It’s been a long time since Agents Scully and Mulder last delved into the mysterious world of the paranormal. Now they’re back with their second big screen excursion, The X-Files: I Want To Believe. Is the chemistry still there, and in the end do we believe? Well, no. Here’s my review, this time without significant spoilers.
The story picks up some time after the TV series’ conclusion, with both agents having left the FBI. Scully (Gillian Anderson) is working as a doctor at a Catholic hospital, and Mulder (David Duchovny) is hiding out in a spare room with a bunch of newspaper clippings and working on his beard. FBI agents Dakota Whitney (Amanda Peet) and Mosley Drummy (Xzibit) contact Scully with an offer to convey to Mulder. If she locates and brings him back to work on this One Last Case, the FBI will drop any charges against him, and he can give up his holed-up seclusion number. Of course, this brings Moose and Squirrel back into the investigatory game as they search for a missing agent and deal with a pedophilic priest-turned-psychic (Billy Connolly).
After such a long time, it feels like the cast and writers largely have forgotten what made The X-Files a classic. Gone is the pervading feeling of danger and conspiracy, and gone are any real trappings of the paranormal. Worst of all, gone is the great chemistry between Scully and Mulder, which really hurts here, as the movie boils down to a romantic drama between them with an X-File tacked on. Mulder’s character largely is unchanged from how we remember and love him, and David Duchovny still has the mannerisms and speech down pat. Scully, on the other hand, seems to have been replaced by an alien double. She’s turned dour and more serious than the script warrants, and any development she gained through the course of the TV series is out the window, Mulder-snogging aside.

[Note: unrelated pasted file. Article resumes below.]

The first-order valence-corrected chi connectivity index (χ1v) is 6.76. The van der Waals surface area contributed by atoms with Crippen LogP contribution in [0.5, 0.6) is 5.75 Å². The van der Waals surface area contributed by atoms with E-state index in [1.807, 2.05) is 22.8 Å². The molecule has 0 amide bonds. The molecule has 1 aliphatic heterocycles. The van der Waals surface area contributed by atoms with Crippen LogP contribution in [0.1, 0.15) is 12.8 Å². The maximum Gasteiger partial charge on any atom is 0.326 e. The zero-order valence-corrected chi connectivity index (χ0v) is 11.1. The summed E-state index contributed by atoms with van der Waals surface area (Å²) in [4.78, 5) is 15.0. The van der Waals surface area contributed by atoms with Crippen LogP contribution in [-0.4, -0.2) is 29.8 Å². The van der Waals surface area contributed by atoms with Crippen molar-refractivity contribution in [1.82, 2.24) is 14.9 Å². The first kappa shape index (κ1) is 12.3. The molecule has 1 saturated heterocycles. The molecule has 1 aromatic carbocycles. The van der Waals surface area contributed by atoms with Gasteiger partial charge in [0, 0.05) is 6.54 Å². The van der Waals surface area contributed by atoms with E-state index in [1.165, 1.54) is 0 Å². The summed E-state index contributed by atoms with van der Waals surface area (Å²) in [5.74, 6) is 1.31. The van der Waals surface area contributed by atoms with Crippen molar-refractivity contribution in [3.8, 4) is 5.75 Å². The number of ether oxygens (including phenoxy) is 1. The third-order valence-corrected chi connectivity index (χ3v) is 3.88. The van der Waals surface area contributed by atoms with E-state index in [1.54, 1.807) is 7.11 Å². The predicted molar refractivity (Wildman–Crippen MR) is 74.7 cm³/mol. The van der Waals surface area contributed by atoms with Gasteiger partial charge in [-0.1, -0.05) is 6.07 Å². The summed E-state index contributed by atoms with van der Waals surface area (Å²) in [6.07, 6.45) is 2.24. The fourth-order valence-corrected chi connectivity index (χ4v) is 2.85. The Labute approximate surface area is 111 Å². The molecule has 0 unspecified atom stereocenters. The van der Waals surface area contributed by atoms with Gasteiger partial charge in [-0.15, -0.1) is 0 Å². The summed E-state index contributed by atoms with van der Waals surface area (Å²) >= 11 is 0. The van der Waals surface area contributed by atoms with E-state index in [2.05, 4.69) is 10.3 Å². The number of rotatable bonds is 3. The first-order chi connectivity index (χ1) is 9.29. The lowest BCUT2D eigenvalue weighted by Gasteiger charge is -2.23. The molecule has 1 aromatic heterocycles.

Scully is a wet blanket on the movie that saps any potential joy out of the revival, but none of the other characters fare much better. Billy Connolly is embarrassingly cast in a shallow role that seems to want to get some sort of opinion or emotion from us, but it leaves me completely flat. And I just don’t know what Xzibit is doing in this movie. His character is the obligatory naysayer, always doubting anything Scully and Mulder say or do. It’s a common archetype from the TV series, but Xzibit doesn’t know how to play it. He comes off as just a jerk, as opposed to being a tightlaced and levelheaded governmental jerk. Amanda Peet is a little better as the agent in charge, but in the end there are a lot of missed moments and opportunities for her character. Aside from Mulder being great, the only other fantastic acting and characterization comes from someone who enters the story in the latter half of the film.
As if a lacking X-File and strangely disaffected acting were not bad enough, the pacing is horrible. The plot of the movie does not tie into any of the previously established series mythology, so it’s the equivalent of a monster-of-the-week episode. That’s great, because I always thought the one-off episodes were the best ones of the TV series. The problem here is that the movie feels as if it were written as a standard TV episode and then stretched to full feature length. It suffers from padded scenes, unnecessarily tedious dialogue, and plodding stretches where nothing happens that very nearly put me to sleep.
I was a fan of the X-Files throughout the run of the TV series, and I had hope that this movie would reinvigorate the franchise. Sadly, it does the opposite, very likely putting the final nail into the coffin.
Rating: 1.5 / 5 Stars